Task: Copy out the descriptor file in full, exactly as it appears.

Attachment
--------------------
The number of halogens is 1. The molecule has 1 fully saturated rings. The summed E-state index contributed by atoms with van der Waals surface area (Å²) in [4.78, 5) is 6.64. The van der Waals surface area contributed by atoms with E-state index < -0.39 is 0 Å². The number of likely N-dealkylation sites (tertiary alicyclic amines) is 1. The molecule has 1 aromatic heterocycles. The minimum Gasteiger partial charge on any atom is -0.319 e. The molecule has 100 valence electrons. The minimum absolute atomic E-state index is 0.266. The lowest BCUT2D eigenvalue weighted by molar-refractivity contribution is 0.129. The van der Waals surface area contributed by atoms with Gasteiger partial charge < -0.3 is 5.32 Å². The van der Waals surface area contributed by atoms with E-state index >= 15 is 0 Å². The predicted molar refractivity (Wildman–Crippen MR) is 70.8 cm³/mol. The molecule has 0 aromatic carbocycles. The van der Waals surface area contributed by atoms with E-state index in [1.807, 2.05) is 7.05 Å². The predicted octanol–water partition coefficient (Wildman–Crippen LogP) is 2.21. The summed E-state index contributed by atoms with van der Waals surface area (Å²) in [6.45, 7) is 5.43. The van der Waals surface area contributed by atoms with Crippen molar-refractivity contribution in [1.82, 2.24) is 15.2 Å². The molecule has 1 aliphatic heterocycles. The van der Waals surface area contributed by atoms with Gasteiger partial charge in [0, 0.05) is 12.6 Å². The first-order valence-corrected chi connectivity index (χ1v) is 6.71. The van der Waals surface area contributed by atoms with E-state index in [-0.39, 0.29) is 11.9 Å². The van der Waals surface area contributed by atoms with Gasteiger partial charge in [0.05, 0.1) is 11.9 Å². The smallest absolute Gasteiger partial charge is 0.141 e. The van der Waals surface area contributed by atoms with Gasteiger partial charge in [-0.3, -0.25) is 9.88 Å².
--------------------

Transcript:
The number of halogens is 1. The molecule has 1 fully saturated rings. The summed E-state index contributed by atoms with van der Waals surface area (Å²) in [4.78, 5) is 6.64. The van der Waals surface area contributed by atoms with E-state index < -0.39 is 0 Å². The number of likely N-dealkylation sites (tertiary alicyclic amines) is 1. The molecule has 1 aromatic heterocycles. The minimum Gasteiger partial charge on any atom is -0.319 e. The molecule has 100 valence electrons. The minimum absolute atomic E-state index is 0.266. The lowest BCUT2D eigenvalue weighted by molar-refractivity contribution is 0.129. The van der Waals surface area contributed by atoms with Gasteiger partial charge < -0.3 is 5.32 Å². The van der Waals surface area contributed by atoms with E-state index >= 15 is 0 Å². The predicted molar refractivity (Wildman–Crippen MR) is 70.8 cm³/mol. The molecule has 0 aromatic carbocycles. The van der Waals surface area contributed by atoms with E-state index in [1.807, 2.05) is 7.05 Å². The predicted octanol–water partition coefficient (Wildman–Crippen LogP) is 2.21. The summed E-state index contributed by atoms with van der Waals surface area (Å²) in [6.45, 7) is 5.43. The van der Waals surface area contributed by atoms with Crippen molar-refractivity contribution in [1.82, 2.24) is 15.2 Å². The molecule has 1 aliphatic heterocycles. The van der Waals surface area contributed by atoms with Gasteiger partial charge in [0, 0.05) is 12.6 Å². The first-order valence-corrected chi connectivity index (χ1v) is 6.71. The van der Waals surface area contributed by atoms with E-state index in [-0.39, 0.29) is 11.9 Å². The van der Waals surface area contributed by atoms with Gasteiger partial charge in [0.05, 0.1) is 11.9 Å². The smallest absolute Gasteiger partial charge is 0.141 e. The van der Waals surface area contributed by atoms with Gasteiger partial charge in [-0.3, -0.25) is 9.88 Å².